Young Academic political correspondent Robert Gant explores the impact of music on society and how it is linked to current events, such as the UK riots.
Music and current affairs, especially events involving mass movements, protests and riots are inextricably linked and have been since the 1960s, perhaps even earlier. Martha and the Vandellas ‘Dancing In The Street’ became the theme music for riots in black ghettos of America during the civil rights protests of the late 60s.
Also during the 60s, many songs were written as a result of anti-Vietnam War or civil rights marches, such as Buffalo Springfield’s ‘For What It’s Worth’ or in this country the Rolling Stones ‘Street Fighting Man’. In the 70s The Clash released ‘White Riot’ in response to a riot at a carnival in London in 1976 and in the 80s Morrissey and Marr penned numerous tracks together for the Smiths in response to the turbulent political episodes of the decade.
The argument in the aftermath of the UK riots has been that hip hop and the culture surrounding it has been to blame. Glorifying violence and the so called ‘bling culture’ that are themes in some hip hop songs have been highlighted by middle England and Conservative MPs as a key reason behind the riots. While the debate of that issue is probably worthy of a whole book rather than a small article it is worth pointing out that this particular argument relies very much on stereotypes and huge generalisations. It ignores the large catalogues of work by socially conscious hip hop artists Gil Scott-Heron, Mos Def and Talib Kweli, to name but a few.
It is also an argument that originates in the 60s. Back then it was rock n roll which was the cause of social disorder and politicians, historians and religious figures all lined up to condemn rock n roll culture as a societal evil.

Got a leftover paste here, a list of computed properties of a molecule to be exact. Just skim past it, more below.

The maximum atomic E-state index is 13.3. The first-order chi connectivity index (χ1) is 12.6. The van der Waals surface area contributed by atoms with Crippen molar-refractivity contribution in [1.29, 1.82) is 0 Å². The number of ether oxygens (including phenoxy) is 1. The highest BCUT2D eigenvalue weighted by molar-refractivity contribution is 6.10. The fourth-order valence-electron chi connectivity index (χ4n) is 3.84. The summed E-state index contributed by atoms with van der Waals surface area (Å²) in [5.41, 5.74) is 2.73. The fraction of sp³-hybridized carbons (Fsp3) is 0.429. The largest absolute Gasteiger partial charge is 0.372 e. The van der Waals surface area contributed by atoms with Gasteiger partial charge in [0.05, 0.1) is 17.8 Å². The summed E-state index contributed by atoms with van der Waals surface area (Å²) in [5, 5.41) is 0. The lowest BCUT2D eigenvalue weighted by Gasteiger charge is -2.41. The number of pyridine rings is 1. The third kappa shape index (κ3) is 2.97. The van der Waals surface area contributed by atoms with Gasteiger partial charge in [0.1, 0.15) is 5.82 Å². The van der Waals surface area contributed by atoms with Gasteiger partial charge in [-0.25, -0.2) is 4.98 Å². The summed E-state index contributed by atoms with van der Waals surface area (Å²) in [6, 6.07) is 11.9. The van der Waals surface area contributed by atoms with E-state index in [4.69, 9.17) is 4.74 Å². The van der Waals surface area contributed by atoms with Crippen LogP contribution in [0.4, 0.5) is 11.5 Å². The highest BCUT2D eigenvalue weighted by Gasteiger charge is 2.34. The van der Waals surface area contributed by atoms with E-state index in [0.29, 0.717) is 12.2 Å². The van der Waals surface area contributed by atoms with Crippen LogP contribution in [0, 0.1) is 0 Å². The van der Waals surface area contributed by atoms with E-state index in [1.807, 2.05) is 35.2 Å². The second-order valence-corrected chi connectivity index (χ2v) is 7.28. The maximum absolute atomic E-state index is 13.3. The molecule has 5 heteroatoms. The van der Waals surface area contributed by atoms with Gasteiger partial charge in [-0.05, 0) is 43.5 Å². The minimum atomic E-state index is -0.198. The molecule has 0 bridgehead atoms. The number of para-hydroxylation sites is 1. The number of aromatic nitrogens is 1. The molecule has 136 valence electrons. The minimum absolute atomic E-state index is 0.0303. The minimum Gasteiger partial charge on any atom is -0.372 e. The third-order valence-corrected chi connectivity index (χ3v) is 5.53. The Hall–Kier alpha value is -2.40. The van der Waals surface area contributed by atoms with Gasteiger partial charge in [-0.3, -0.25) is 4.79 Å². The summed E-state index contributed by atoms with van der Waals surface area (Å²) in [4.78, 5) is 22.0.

While arguments are being made regarding hip hop contributing to the riots it is hard to pinpoint a soundtrack to the events, unlike the above mentioned songs that became synonymous with social affairs of their time period.
That raises the reverse question. Not what influence music had on the riots but what influence will the riots have on music. An obviously sad and destructive result of the riots on music was the burning of the Sony Music distribution centre in Enfield which houses CD and Vinyl stocks for an array of independent music labels. This has been devastating for many small labels and their artists.
Other than the physical results of the riots, it is interesting to ponder the impact they will have on artists and whether they produce music relating to the riots. The first artistic response came from London hip hop and grime artist Bashy who remixed Ed Sheeren’s ‘The A Team’ to produce the track ‘Angels Can’t Fly’. The song itself is a gritty insight into life on the streets where the riots were erupting and aimed to portray the hopelessness that the young people who were rioting felt.
Several more creative responses to last week’s distressing events can be expected. During the riots UK star Jessie J tweeted ‘I’m off to the studio. If I can’t help physically. I’m going to write about it.’ A whole host of musicians and artists commented very publicly during the riots which would suggest they will express further thoughts on the matter through their music.
It is impossible to say exactly what influence music had on the rioters and the events in the UK last week. It is all speculation. However it is not unreasonable to suggest that music is such a key part of the fabric of society that its social commentary influences events just as much as events influence music’s social commentary. Whether people like all the messages in every genre of music, they represent and portray cultures that already exist. Perhaps music and hip hop culture isn’t to blame for these riots as has been widely suggested. Perhaps it is society as a whole which needs to accept responsibility in part for what happens on the inner city streets of our country, a conclusion a lot of people are less keen to accept.